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Student Retention

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NEWS
February 20, 1992
Pasadena City College has received a five-year, $2.5 million grant from the U.S. Department of Education to improve fund-raising methods and student retention. The grant will fund a program to provide advice and remedial instruction for new students. It also will be used to improve fund-raising techniques. The Alumni Assn. will be strengthened, and instructors will be trained to research and write applications for private grants.
ARTICLES BY DATE
CALIFORNIA | LOCAL
July 21, 2013 | By Carla Rivera
A warning to Los Angeles Mission College to correct a number of academic and administrative deficiencies didn't come as a great surprise to Daniel Campos. The former student body president had long been frustrated with campus infighting, perceptions of cultural insensitivity and inadequate counseling and other student services. All of these issues and others were cited recently by the Accrediting Commission for Community and Junior Colleges when it put the Sylmar campus on notice that it must make improvements.
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CALIFORNIA | LOCAL
January 19, 1989
Rancho Santiago College staffers are figuratively busting their buttons to show their pride in the students. Staff members of the community college in recent days have been wearing buttons that say, "We're Glad You're Here." Grace Mitchell, vice chancellor of student affairs and community services, said the idea is to make students realize how much they are appreciated. "One of the big issues in student retention is making a 'fit' between the student and the institution," Mitchell said.
CALIFORNIA | LOCAL
November 30, 2000 | DUKE HELFAND, TIMES EDUCATION WRITER
Despite efforts to end the practice of social promotion, the Los Angeles Unified School District advanced an overwhelming percentage of its lowest-performing students this year, new data show. The figures indicate that larger numbers of students than anyone expected are advancing to the next grade woefully unprepared. The data show that 81% of last year's second-graders and 98% of eighth-graders who scored in the bottom quarter of the Stanford 9 exam were promoted.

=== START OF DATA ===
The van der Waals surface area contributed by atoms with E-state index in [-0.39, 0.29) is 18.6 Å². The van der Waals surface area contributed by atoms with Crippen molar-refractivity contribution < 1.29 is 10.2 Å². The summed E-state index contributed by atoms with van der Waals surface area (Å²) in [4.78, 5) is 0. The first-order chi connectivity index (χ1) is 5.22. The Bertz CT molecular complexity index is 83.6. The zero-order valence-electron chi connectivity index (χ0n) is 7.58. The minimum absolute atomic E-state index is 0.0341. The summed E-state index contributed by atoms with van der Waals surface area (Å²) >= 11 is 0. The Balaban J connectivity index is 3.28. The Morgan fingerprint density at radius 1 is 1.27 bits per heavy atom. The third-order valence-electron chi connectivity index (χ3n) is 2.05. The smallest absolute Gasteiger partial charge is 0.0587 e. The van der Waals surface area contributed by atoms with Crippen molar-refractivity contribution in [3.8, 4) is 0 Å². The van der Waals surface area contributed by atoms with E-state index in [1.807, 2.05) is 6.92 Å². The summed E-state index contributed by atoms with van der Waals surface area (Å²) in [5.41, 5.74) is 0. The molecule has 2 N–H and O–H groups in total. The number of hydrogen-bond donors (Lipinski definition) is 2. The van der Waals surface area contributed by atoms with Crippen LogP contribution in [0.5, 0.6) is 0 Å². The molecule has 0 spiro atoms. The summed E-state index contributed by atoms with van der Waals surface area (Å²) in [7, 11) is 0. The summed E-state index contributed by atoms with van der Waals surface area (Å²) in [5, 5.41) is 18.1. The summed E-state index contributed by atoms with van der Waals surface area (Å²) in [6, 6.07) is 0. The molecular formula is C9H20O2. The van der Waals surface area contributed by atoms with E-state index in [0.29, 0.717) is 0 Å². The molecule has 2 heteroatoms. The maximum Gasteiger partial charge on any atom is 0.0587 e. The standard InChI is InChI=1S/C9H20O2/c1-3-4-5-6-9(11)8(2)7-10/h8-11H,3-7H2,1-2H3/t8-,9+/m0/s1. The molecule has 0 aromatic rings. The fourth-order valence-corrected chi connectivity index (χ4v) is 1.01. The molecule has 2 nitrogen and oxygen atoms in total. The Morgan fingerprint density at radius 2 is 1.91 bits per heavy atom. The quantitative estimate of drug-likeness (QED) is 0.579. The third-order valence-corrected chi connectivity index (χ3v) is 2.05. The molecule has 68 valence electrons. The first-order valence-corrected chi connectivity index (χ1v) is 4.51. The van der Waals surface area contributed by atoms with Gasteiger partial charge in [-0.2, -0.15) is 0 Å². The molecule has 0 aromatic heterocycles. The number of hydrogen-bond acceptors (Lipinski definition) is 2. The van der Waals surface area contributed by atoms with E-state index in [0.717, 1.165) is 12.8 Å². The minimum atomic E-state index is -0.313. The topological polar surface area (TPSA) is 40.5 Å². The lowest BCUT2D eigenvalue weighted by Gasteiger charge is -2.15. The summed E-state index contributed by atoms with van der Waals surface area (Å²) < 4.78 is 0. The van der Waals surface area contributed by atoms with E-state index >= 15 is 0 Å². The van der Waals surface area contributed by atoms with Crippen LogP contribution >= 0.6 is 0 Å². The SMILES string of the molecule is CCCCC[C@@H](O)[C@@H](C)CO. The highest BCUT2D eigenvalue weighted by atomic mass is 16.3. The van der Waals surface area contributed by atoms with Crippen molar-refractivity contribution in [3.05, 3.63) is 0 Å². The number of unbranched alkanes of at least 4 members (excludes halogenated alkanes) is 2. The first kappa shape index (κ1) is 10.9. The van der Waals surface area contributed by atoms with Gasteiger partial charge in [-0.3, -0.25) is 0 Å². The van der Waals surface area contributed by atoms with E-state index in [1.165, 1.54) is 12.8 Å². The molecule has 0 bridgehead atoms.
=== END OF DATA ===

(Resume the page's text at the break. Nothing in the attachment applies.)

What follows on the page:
CALIFORNIA | LOCAL
November 21, 2000 | RANDY ROSS, Randy Ross is vice president of the Los Angeles Annenberg Metropolitan Project (LAAMP)
Low standards do cheat students, but a motion set to be heard today by the Los Angeles Unifed School District board misses the mark. Board member David Tokofsky's motion seeks to retain any second- or eighth-grade student whose Stanford 9 reading score is ranked at the lowest 5% nationally (that is, below the fifth percentile). Closer inspection reveals that a fifth-percentile threshold for student retention is both too low and too high.
CALIFORNIA | LOCAL
July 21, 2013 | By Carla Rivera
A warning to Los Angeles Mission College to correct a number of academic and administrative deficiencies didn't come as a great surprise to Daniel Campos. The former student body president had long been frustrated with campus infighting, perceptions of cultural insensitivity and inadequate counseling and other student services. All of these issues and others were cited recently by the Accrediting Commission for Community and Junior Colleges when it put the Sylmar campus on notice that it must make improvements.